The Boks were brutal in Durban, but the sorry Scots couldn’t even claim to be brave as they took a whipping in the first of two tests.
John Smit’s Springboks opened their 2006 season with a comprehensive 36-16 win after leading 18-6 at halftime. The win was not surprising, with Scotland’s late try the only surprise of the day. It will be a long seven days between tests for the Scots, whose captain Jason White admitted his pack took a beating.
The win was satisfactory for the Boks in every sense. They scored four good tries, could have had a couple more and the defence generally was sound. There were missed tackles, 16 of them, but in the context of the match they proved meaningless. Scotland did not have the creative to punish any defensive slips and on the day they offered very little in a one-sided contest.
The Boks, 20 point winners at the end, were good for every point that separated the teams and Port Elizabeth, the venue for next weekend’s test, is unlikely to bring any respite.
Much was expected of the Scottish pack, but the famed rucking and counter-rucking was left in Edinburgh as the Boks slapped around the Scots at the breakdown and pulverised them in the tight phases. Os du Randt, at loosehead, was colossal, while Victor Matfield disrupted the Scottish lineout with regularity and Danie Rossouw was prominent in all aspects. With no scrum, lineout or ruck platform, the Scots played most of the test in retreat, while the Boks marched relentlessly to a fine victory.
Percy Montgomery profited from the forward dominance to score 21 points, including his 18th test try, but the major points were scored by the forwards. It was a complete performance in the first hour, but once the substitutions were made the Boks lost momentum and intensity. On this particular day, against an opponent that did not threaten the Boks at any stage, the final quarter lapses went unpunished.
Schalk Burger won the man of the match award but you could easily have given it to any one of the loose-forwards. Fellow loosies Juan Smith and Joe van Niekerk were very good and so was Burger, but Du Randt would have been an even more popular beneficiary because his performance really set the tone of the match.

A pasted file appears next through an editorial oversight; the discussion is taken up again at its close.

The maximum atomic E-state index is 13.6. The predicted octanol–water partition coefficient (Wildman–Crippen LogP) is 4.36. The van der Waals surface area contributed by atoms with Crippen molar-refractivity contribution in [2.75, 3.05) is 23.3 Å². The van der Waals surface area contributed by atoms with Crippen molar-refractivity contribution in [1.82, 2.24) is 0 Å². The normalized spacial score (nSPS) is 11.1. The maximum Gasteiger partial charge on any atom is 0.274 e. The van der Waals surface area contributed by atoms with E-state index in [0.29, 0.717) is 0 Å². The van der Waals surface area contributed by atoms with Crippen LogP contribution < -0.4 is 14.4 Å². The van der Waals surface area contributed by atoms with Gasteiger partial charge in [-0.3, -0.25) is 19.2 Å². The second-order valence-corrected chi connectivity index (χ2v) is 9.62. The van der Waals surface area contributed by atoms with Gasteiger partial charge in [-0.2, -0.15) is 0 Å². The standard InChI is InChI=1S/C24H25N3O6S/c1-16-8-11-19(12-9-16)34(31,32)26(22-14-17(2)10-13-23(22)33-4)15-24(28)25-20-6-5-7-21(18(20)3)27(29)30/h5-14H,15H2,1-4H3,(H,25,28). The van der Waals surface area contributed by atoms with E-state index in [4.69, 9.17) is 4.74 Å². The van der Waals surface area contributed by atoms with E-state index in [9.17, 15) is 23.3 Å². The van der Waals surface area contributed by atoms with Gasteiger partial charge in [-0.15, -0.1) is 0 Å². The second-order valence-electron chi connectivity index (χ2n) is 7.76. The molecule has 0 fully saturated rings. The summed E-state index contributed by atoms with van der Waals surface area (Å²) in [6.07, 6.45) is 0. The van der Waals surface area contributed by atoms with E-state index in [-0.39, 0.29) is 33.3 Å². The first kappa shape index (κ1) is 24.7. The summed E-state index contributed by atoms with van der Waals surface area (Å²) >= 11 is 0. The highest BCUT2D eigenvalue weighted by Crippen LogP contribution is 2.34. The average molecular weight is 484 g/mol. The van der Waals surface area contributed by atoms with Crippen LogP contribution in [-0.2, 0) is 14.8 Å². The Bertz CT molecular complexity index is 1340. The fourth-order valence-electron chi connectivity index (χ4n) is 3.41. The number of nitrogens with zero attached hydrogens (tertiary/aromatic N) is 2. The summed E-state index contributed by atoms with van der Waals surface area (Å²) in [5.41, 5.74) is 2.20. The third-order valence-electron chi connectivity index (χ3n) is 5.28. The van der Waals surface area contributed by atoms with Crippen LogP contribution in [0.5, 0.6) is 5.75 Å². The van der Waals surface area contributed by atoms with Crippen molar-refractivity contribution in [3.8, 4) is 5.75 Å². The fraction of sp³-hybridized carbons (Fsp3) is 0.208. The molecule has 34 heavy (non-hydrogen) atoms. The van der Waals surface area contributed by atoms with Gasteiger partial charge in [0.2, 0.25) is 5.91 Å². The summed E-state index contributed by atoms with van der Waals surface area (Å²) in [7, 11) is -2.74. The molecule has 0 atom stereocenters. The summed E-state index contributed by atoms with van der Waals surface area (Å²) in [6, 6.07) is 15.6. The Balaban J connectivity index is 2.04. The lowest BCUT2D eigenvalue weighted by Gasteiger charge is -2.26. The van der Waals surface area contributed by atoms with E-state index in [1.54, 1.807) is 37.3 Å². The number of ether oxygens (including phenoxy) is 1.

Fourie du Preez’s return at scrumhalf added stability to the Boks and Jaco van der Westhuyzen did enough to warrant his inclusion as the Bok flyhalf. His field kicking could have been better, but he varied his play nicely and gave the backs the spark with some decent passes. It was the Boks counter-attacking that proved more lethal than the constructed backline moves and Jake White will point to the manner in which the tries were scored as his answer to those who argued the Boks had lost the ability to score tries after last week’s 10 penalties 30-27 win against the World XV.
Jean de Villiers’s injury was a negative, as was Andre Snyman’s all-round performance, while there was minimal impact from second half substitutes Gaffie du Toit, Hanyani Shimange and Lawrence Sephaka. But they were negatives that White can live with in this early part of the international season, especially if the opposition remains as limp as it was in Durban.
Tries: Schalk Burger, Breyton Paulse, Andre Snyman and Percy Montgomery
Conversions: Montgomery (2)
Penalties: Montgomery (4)
Tries: Simon Webster
Conversion: Chris Paterson
Penalties: Paterson (3)